• In December, the first national Transgender Action Plan was published, containing “firm commitments to improve the lives of transgender people and support businesses and public bodies so they have the right tools to support transgender people.”

Family

  • In March, the High Court decided it was acceptable to deny foster parenting status to a Christian couple because they had stated they would not tell a child that homosexuality was an acceptable lifestyle. The Court considered that placing a child with a family who disapproved of homosexuality could conflict with the agency’s responsibility to safeguard the well-being of the child.
  • In March, the Isle of Man introduced civil partnerships for same-sex couples, almost 20 years after the island decriminalised same-sex sexual activity, thereby granting same-sex couples the same rights as married couples in terms of inheritance, pensions, and taxes.
  • In July, Jersey passed legislation allowing for civil partnerships for same-sex couples, including in places of worship if religious organisations chose to do so.
  • In September, the Scottish Government launched a consultation on “the registration of civil partnerships” and “same sex marriage,” stating at the outset of the consultation that the government considered that religious ceremonies for civil partnerships should no longer be prohibited and that marriage equality for same-sex couples should be introduced. The government was also of the view that no religious body or its celebrants should be required to carry out marriages of same-sex couples or civil partnership ceremonies. The suggestion that marriage equality might be introduced led to severe criticism from religious groups, including the Roman Catholic Church and the Church of Scotland. The Roman Catholic Church joined a number of smaller churches and launched a campaign called Scotland for Marriage to oppose any changes in the law.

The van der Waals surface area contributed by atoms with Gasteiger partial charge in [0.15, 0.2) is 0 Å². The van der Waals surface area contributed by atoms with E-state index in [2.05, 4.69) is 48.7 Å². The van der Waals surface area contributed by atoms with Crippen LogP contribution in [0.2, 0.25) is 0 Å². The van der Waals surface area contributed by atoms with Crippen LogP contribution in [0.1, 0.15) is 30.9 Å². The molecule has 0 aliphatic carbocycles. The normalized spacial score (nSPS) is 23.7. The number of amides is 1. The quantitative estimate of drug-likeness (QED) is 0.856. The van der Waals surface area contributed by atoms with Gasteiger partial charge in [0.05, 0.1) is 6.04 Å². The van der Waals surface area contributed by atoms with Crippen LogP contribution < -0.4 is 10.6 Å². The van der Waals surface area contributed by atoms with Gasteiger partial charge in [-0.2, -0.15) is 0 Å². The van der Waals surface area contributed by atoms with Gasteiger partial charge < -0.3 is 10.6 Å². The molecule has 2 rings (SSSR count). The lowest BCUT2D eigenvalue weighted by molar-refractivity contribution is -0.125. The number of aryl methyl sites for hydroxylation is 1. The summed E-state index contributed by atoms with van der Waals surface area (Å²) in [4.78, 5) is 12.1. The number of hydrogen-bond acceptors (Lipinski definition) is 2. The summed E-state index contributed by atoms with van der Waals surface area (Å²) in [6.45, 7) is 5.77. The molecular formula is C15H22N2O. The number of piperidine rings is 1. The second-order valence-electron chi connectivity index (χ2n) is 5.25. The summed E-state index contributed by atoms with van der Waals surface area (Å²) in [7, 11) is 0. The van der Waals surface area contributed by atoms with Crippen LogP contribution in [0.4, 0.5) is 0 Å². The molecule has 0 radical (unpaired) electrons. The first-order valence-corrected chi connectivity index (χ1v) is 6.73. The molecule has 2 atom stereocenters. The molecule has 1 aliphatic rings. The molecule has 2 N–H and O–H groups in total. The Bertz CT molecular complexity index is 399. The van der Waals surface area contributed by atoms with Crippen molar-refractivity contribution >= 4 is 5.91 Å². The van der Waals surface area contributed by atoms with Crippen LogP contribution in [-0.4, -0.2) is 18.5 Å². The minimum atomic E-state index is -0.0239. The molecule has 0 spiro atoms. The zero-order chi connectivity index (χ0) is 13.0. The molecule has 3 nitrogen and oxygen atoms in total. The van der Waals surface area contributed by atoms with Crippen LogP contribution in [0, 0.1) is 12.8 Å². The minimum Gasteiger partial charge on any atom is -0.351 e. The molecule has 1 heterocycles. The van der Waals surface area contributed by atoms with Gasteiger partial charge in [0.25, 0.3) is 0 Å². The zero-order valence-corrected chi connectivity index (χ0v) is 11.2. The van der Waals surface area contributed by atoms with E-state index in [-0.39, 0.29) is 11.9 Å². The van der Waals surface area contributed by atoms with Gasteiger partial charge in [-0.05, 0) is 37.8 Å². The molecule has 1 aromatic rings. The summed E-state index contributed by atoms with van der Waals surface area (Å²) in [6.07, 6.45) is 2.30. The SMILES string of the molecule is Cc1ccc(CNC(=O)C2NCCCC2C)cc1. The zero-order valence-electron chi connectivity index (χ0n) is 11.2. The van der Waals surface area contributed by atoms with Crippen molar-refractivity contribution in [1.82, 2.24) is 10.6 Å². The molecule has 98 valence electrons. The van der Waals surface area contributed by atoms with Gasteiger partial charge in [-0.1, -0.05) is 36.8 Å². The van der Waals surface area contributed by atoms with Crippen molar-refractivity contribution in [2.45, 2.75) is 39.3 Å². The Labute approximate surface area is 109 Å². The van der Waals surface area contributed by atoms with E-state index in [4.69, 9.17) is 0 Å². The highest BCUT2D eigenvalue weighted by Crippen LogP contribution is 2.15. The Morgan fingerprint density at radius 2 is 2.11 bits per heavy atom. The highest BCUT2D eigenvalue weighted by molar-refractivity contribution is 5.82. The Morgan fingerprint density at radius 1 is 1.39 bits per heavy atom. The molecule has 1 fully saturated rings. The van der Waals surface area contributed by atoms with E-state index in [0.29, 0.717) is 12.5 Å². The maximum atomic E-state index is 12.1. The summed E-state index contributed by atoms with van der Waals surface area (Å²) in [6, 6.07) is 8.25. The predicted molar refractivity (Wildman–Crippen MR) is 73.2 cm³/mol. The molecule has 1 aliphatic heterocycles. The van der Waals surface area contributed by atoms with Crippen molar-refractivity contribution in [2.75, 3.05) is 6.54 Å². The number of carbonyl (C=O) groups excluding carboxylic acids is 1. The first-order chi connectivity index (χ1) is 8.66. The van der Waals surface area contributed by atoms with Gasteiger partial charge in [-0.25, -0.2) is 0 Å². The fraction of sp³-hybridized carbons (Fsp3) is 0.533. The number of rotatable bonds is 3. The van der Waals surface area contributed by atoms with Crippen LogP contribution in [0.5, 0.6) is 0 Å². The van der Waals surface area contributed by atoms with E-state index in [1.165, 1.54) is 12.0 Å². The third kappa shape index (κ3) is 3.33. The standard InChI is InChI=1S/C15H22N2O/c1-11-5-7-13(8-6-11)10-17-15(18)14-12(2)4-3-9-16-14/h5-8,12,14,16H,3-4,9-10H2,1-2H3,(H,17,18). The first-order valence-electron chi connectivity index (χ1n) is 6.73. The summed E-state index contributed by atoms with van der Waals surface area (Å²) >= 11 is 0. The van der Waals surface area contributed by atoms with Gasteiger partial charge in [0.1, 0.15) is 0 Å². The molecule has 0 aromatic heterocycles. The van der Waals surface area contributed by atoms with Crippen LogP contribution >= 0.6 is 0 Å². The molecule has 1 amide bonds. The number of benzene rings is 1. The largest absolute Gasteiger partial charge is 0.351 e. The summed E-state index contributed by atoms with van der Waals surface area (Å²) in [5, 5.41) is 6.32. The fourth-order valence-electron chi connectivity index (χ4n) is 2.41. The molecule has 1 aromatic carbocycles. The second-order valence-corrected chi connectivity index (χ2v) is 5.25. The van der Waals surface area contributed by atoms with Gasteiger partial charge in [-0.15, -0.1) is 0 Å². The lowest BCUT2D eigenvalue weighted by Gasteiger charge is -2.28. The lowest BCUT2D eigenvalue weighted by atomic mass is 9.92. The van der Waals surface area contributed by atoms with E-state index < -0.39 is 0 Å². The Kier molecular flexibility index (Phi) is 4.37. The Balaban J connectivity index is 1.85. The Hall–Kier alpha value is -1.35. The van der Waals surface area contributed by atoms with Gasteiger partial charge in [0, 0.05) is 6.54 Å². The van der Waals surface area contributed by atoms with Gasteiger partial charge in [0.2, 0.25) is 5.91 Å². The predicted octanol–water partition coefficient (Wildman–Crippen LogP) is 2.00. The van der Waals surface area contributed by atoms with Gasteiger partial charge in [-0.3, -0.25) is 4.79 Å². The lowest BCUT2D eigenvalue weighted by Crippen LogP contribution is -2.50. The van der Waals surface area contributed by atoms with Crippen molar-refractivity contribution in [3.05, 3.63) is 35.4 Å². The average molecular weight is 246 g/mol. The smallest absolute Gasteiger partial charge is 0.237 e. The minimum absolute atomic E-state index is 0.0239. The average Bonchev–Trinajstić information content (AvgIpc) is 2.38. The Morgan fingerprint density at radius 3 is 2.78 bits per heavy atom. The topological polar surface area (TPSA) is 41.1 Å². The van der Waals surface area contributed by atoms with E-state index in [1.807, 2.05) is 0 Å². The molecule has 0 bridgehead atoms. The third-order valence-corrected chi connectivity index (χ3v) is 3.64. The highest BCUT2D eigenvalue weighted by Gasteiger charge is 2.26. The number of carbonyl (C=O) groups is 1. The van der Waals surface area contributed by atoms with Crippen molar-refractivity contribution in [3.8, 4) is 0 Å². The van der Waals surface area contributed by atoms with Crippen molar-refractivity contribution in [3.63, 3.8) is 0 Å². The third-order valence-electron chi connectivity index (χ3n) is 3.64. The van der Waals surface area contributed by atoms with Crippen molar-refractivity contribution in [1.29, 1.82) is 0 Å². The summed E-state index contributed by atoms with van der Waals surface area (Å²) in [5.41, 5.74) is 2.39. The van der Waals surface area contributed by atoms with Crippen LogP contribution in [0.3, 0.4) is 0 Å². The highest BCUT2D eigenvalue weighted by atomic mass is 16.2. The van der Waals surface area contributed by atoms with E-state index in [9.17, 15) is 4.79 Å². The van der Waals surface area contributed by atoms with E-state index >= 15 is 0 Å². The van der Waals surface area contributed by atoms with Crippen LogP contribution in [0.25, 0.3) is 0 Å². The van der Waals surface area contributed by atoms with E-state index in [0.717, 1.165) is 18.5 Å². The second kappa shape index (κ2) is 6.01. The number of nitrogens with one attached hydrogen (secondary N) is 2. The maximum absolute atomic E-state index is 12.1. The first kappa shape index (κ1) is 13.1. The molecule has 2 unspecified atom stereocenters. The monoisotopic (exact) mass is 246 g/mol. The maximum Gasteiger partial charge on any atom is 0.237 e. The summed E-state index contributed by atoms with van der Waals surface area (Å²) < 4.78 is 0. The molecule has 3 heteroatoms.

• In September, the UK government revealed that in the spring of 2012, it would be launching a consultation on marriage for same-sex couples in England and Wales, but explained that it would be restricted to civil marriages and would not extend to church weddings and other religious personally in favour of marriage equality.
  • Both the proposals of the Scottish Government and of the UK Government for England and Wales, to allow marriage for same-sex couples, include a proposal to remove the divorce requirement for the purposes of gender recognition of trans people.
  • In December, the law allowing for the celebration of civil partnerships in places of worship in England and Wales came into eff ect, permitting those religious organisations that want to to register civil partnerships of same-sex couples. The Church of England maintained its position that it would not allow the registration of same-sex partnerships. The same is true of the Roman Catholic Church.